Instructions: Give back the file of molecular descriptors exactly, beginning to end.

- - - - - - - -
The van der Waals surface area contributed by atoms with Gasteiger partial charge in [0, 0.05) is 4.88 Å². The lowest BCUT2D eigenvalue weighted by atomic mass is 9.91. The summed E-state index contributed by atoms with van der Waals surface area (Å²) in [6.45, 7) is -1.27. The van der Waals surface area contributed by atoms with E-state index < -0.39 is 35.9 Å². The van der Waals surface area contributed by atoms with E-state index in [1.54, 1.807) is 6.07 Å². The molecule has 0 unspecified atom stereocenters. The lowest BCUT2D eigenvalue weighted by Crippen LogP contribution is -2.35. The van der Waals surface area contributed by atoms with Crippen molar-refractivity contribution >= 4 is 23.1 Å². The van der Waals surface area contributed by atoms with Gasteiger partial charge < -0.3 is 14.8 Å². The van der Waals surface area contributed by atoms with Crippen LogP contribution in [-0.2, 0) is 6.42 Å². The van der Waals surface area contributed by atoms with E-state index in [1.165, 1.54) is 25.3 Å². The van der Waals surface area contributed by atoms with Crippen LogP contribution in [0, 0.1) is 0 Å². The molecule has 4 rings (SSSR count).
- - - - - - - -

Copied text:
The van der Waals surface area contributed by atoms with Gasteiger partial charge in [0, 0.05) is 4.88 Å². The lowest BCUT2D eigenvalue weighted by atomic mass is 9.91. The summed E-state index contributed by atoms with van der Waals surface area (Å²) in [6.45, 7) is -1.27. The van der Waals surface area contributed by atoms with E-state index < -0.39 is 35.9 Å². The van der Waals surface area contributed by atoms with E-state index in [1.54, 1.807) is 6.07 Å². The molecule has 0 unspecified atom stereocenters. The lowest BCUT2D eigenvalue weighted by Crippen LogP contribution is -2.35. The van der Waals surface area contributed by atoms with Crippen molar-refractivity contribution >= 4 is 23.1 Å². The van der Waals surface area contributed by atoms with Gasteiger partial charge < -0.3 is 14.8 Å². The van der Waals surface area contributed by atoms with Crippen LogP contribution in [-0.2, 0) is 6.42 Å². The van der Waals surface area contributed by atoms with E-state index in [1.165, 1.54) is 25.3 Å². The van der Waals surface area contributed by atoms with Crippen LogP contribution in [0, 0.1) is 0 Å². The molecule has 4 rings (SSSR count).